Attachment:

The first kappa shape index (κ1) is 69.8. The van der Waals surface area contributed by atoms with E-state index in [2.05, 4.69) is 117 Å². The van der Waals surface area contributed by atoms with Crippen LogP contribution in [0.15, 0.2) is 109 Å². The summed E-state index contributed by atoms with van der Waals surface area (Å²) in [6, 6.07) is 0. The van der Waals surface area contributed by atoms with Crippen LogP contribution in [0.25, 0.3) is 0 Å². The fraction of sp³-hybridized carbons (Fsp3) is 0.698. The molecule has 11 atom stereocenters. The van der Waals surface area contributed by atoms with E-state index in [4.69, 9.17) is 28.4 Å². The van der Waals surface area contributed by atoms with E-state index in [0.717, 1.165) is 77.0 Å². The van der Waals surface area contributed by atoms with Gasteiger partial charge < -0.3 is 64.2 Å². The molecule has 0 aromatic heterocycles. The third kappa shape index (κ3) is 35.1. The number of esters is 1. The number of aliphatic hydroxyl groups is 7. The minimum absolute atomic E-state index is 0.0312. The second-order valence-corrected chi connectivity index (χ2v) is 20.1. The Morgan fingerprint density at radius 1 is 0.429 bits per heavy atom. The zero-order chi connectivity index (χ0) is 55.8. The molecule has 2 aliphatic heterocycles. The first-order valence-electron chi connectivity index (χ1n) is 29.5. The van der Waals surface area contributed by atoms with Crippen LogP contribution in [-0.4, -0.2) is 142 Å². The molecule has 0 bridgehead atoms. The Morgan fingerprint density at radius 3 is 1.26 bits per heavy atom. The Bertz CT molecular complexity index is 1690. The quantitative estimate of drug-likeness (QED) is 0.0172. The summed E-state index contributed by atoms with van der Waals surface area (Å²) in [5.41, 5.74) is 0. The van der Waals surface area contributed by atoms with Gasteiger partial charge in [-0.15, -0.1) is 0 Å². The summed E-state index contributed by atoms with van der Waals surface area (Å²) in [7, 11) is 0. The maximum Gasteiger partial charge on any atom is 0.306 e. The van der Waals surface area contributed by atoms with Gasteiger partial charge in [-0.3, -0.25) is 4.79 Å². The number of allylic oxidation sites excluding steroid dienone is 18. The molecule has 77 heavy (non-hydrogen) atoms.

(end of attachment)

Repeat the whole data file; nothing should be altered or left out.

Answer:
The first kappa shape index (κ1) is 69.8. The van der Waals surface area contributed by atoms with E-state index in [2.05, 4.69) is 117 Å². The van der Waals surface area contributed by atoms with Crippen LogP contribution in [0.15, 0.2) is 109 Å². The summed E-state index contributed by atoms with van der Waals surface area (Å²) in [6, 6.07) is 0. The van der Waals surface area contributed by atoms with Crippen LogP contribution in [0.25, 0.3) is 0 Å². The fraction of sp³-hybridized carbons (Fsp3) is 0.698. The molecule has 11 atom stereocenters. The van der Waals surface area contributed by atoms with E-state index in [4.69, 9.17) is 28.4 Å². The van der Waals surface area contributed by atoms with E-state index in [0.717, 1.165) is 77.0 Å². The van der Waals surface area contributed by atoms with Gasteiger partial charge < -0.3 is 64.2 Å². The molecule has 0 aromatic heterocycles. The third kappa shape index (κ3) is 35.1. The number of esters is 1. The number of aliphatic hydroxyl groups is 7. The minimum absolute atomic E-state index is 0.0312. The second-order valence-corrected chi connectivity index (χ2v) is 20.1. The Morgan fingerprint density at radius 1 is 0.429 bits per heavy atom. The zero-order chi connectivity index (χ0) is 55.8. The molecule has 2 aliphatic heterocycles. The first-order valence-electron chi connectivity index (χ1n) is 29.5. The van der Waals surface area contributed by atoms with Crippen LogP contribution in [-0.4, -0.2) is 142 Å². The molecule has 0 bridgehead atoms. The Morgan fingerprint density at radius 3 is 1.26 bits per heavy atom. The Bertz CT molecular complexity index is 1690. The quantitative estimate of drug-likeness (QED) is 0.0172. The summed E-state index contributed by atoms with van der Waals surface area (Å²) in [5.41, 5.74) is 0. The van der Waals surface area contributed by atoms with Gasteiger partial charge in [-0.15, -0.1) is 0 Å². The summed E-state index contributed by atoms with van der Waals surface area (Å²) in [7, 11) is 0. The maximum Gasteiger partial charge on any atom is 0.306 e. The van der Waals surface area contributed by atoms with Gasteiger partial charge in [-0.3, -0.25) is 4.79 Å². The number of allylic oxidation sites excluding steroid dienone is 18. The molecule has 77 heavy (non-hydrogen) atoms.